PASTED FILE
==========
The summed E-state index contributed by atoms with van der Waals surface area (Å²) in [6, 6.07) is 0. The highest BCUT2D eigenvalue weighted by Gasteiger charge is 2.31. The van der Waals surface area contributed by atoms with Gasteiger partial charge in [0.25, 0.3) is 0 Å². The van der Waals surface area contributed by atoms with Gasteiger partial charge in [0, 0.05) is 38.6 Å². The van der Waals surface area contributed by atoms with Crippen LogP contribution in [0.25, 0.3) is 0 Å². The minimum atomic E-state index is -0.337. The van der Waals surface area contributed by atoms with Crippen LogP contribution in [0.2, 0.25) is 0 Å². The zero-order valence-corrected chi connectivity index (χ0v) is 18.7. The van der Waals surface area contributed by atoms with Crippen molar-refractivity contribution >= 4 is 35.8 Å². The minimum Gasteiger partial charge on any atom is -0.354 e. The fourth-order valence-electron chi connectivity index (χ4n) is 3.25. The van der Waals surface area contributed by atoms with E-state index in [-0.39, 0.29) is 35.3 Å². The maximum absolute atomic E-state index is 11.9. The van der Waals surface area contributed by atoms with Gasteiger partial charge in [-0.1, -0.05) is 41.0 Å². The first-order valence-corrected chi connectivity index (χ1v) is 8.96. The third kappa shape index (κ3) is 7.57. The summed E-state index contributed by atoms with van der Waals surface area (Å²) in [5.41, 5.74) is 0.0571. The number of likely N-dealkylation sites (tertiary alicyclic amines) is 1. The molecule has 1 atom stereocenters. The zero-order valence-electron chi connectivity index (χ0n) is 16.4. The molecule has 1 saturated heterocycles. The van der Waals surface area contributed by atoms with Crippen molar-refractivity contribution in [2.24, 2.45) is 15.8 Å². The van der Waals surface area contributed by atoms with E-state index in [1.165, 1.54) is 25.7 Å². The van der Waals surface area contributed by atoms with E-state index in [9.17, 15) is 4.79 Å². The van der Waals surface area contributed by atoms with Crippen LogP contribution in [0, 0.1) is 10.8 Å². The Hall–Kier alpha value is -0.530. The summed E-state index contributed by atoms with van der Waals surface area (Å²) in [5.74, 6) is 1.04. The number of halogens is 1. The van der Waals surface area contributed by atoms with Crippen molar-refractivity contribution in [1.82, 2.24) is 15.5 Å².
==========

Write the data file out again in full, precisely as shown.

The summed E-state index contributed by atoms with van der Waals surface area (Å²) in [6, 6.07) is 0. The highest BCUT2D eigenvalue weighted by Gasteiger charge is 2.31. The van der Waals surface area contributed by atoms with Gasteiger partial charge in [0.25, 0.3) is 0 Å². The van der Waals surface area contributed by atoms with Gasteiger partial charge in [0, 0.05) is 38.6 Å². The van der Waals surface area contributed by atoms with Crippen LogP contribution in [0.25, 0.3) is 0 Å². The minimum atomic E-state index is -0.337. The van der Waals surface area contributed by atoms with Crippen LogP contribution in [0.2, 0.25) is 0 Å². The zero-order valence-corrected chi connectivity index (χ0v) is 18.7. The van der Waals surface area contributed by atoms with Crippen molar-refractivity contribution >= 4 is 35.8 Å². The minimum Gasteiger partial charge on any atom is -0.354 e. The fourth-order valence-electron chi connectivity index (χ4n) is 3.25. The van der Waals surface area contributed by atoms with E-state index in [-0.39, 0.29) is 35.3 Å². The maximum absolute atomic E-state index is 11.9. The van der Waals surface area contributed by atoms with Gasteiger partial charge in [-0.1, -0.05) is 41.0 Å². The first-order valence-corrected chi connectivity index (χ1v) is 8.96. The third kappa shape index (κ3) is 7.57. The summed E-state index contributed by atoms with van der Waals surface area (Å²) in [5.41, 5.74) is 0.0571. The number of likely N-dealkylation sites (tertiary alicyclic amines) is 1. The molecule has 1 atom stereocenters. The zero-order valence-electron chi connectivity index (χ0n) is 16.4. The molecule has 1 saturated heterocycles. The van der Waals surface area contributed by atoms with Crippen molar-refractivity contribution in [2.24, 2.45) is 15.8 Å². The van der Waals surface area contributed by atoms with E-state index in [1.165, 1.54) is 25.7 Å². The van der Waals surface area contributed by atoms with E-state index in [9.17, 15) is 4.79 Å². The van der Waals surface area contributed by atoms with Crippen LogP contribution in [0, 0.1) is 10.8 Å². The Hall–Kier alpha value is -0.530. The summed E-state index contributed by atoms with van der Waals surface area (Å²) in [5.74, 6) is 1.04. The number of halogens is 1. The van der Waals surface area contributed by atoms with Crippen molar-refractivity contribution in [1.82, 2.24) is 15.5 Å².